Just last week, I had a deadline for a script and felt the grip of familiar panic. Another writer friend of mine said she had to have a deadline or she would not finish anything—and I’m pretty much the same. ‘A deadline should be motivating but not overwhelming,’ I said. ‘Otherwise you tend to crack and not produce anything.’
This time round, with a sense of calm and a loose but firm strategy, I made it to the deadline (OK, four days after the deadline—but I made it to the finish line).
5 Lifelines For Writers With Deadlines
If you’re on deadline, here are five tips that may help you:
- Block out daily writing time. Plan your writing schedule in your diary. If you’re using an electronic diary, set an alarm reminder. At the same time, don’t be inflexible if things change—stress won’t help the creative process.
- Get up early. If you have a full-time job, set your alarm clock an hour or two earlier. This can be tough, especially if its winter or you’re not a morning person, but it’s uninterrupted time that will give you time to write with a fresh head.
- Use your lunch time. You’d be surprised how much you can write in an hour or even a half-hour. Take your tablet or notebook and sit in a quiet corner of the canteen or nearby coffee shop.
- Lock into your left brain. Before you start to write, make a bullet point list of everything absolutely essential that must go into a scene or chapter – this will stop you from going off track. Similarly, organise your notes and research in central files or folders so you don’t waste time looking for stuff.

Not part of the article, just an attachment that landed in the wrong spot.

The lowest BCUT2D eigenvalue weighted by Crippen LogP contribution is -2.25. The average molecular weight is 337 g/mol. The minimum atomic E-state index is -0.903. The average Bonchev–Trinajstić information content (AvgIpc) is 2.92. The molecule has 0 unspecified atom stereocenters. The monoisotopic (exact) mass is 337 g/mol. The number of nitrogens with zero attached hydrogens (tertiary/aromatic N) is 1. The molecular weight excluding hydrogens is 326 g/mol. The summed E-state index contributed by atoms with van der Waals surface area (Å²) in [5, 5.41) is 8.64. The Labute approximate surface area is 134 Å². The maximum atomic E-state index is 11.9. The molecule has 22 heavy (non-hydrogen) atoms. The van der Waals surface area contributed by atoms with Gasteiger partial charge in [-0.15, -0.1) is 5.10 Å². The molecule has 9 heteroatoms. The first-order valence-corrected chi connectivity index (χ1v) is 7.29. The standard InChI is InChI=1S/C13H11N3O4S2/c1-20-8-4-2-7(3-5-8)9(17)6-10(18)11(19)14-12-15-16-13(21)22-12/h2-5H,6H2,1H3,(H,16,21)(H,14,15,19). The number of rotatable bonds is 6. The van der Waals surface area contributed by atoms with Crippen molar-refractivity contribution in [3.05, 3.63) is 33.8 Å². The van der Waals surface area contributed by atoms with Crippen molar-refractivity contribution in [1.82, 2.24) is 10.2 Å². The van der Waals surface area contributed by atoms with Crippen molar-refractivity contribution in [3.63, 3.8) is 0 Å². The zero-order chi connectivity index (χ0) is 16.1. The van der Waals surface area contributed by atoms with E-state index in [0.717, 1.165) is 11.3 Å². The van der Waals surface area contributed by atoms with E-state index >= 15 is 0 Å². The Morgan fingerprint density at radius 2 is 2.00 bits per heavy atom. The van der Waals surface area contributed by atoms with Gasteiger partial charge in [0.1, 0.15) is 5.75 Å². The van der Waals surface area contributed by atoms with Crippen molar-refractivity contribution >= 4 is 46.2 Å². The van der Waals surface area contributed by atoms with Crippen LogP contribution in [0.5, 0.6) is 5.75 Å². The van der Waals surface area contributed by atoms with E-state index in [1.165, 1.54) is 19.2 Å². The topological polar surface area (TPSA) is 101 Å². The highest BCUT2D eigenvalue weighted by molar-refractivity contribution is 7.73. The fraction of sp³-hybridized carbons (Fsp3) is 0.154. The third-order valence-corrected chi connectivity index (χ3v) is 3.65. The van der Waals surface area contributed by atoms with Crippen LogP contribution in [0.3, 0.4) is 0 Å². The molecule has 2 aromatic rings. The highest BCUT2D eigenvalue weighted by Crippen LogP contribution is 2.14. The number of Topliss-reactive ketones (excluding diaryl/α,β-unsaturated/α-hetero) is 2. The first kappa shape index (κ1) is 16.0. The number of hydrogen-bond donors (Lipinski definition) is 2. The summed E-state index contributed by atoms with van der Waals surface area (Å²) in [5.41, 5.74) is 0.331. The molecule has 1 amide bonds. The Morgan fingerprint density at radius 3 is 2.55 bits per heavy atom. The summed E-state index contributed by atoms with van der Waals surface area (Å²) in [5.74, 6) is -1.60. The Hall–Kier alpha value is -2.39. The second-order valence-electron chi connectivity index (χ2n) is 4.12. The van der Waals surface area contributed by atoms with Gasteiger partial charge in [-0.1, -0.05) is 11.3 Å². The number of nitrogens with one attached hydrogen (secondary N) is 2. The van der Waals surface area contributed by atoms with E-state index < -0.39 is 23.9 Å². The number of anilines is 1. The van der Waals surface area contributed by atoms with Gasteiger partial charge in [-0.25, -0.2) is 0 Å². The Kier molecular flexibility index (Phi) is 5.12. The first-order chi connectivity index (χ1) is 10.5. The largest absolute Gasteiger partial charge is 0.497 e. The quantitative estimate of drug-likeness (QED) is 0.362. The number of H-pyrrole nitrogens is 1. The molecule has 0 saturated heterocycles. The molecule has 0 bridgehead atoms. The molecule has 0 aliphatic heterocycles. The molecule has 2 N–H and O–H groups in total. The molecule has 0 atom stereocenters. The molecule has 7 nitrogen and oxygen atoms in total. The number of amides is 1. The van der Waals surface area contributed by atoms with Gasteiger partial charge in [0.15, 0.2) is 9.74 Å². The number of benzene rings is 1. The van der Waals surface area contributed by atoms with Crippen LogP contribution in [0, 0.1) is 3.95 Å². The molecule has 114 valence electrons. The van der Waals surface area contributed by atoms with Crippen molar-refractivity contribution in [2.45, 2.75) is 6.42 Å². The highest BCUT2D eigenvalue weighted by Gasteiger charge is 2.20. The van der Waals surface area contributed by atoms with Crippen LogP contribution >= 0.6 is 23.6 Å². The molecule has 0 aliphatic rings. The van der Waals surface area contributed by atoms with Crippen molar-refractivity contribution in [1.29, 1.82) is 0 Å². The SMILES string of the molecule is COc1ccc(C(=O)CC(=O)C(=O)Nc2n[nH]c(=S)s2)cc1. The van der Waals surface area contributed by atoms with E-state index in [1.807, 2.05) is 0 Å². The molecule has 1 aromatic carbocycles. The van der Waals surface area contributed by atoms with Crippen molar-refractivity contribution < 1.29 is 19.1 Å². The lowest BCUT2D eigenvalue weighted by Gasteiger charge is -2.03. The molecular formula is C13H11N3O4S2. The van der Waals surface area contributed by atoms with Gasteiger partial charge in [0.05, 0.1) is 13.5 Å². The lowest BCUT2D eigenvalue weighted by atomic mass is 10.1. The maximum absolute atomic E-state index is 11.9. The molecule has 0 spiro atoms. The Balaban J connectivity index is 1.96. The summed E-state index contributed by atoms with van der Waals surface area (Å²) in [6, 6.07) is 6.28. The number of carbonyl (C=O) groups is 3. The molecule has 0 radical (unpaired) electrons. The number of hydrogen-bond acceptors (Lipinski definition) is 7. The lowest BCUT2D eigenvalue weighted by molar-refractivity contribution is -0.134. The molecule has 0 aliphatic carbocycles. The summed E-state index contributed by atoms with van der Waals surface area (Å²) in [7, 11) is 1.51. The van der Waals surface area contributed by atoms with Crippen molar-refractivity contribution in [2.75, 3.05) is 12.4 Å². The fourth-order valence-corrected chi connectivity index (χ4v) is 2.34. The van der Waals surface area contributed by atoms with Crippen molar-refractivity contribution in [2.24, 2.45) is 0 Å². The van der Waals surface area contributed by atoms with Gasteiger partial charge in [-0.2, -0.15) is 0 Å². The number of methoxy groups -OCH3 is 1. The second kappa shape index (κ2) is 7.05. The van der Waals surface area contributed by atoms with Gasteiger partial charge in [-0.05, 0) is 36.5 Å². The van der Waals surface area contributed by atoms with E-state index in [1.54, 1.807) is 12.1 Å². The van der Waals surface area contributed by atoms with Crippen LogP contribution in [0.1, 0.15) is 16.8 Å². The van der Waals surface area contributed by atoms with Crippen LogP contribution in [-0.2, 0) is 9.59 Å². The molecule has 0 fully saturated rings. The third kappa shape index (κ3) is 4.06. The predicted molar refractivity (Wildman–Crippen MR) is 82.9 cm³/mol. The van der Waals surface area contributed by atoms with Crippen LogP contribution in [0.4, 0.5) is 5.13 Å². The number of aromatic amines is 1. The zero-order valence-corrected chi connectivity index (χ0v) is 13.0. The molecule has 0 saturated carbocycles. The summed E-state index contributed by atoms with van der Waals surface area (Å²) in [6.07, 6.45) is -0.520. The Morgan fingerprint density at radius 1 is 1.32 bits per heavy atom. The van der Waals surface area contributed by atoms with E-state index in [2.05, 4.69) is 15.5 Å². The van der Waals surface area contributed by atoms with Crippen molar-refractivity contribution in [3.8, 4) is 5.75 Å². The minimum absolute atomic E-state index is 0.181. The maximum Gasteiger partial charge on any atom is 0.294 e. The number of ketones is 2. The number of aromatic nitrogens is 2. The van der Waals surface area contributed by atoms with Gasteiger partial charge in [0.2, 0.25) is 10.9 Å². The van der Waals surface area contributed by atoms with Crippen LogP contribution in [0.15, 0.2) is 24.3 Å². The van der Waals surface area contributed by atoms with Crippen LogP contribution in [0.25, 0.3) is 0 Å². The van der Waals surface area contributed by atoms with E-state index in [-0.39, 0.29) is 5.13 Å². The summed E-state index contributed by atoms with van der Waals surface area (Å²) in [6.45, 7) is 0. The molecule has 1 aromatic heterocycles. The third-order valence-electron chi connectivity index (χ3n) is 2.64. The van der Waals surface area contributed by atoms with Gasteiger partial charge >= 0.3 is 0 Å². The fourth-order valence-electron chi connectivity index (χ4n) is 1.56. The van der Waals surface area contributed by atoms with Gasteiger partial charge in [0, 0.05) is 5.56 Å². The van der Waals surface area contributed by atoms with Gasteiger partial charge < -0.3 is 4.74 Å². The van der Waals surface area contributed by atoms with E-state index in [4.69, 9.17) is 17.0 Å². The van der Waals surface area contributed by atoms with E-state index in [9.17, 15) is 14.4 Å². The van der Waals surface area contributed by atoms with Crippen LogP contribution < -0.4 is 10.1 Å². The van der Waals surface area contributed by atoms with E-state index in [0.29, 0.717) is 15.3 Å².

- Unplug the Internet. This seems like such an obvious one, but it must be said. Email and Facebook are insidious distractions you may not even notice eating into your precious time. If you can bear it, switch your phone off too.
Of course, while we’re locked into a deadline, some of us tend to resort to some less than healthy coping mechanisms—for me, it was too much coffee and snack food. This is never a good strategy long term –you still need to eat healthily, get (some) sleep. A walk now and then to clear your head is probably also a good idea.
While there is a sort of exhausted relief at finishing your book or screenplay, there is also a poignant emptiness. It’s like driving home from a great party, knowing you should get some sleep but at the same time, wanting to hold on to the memories.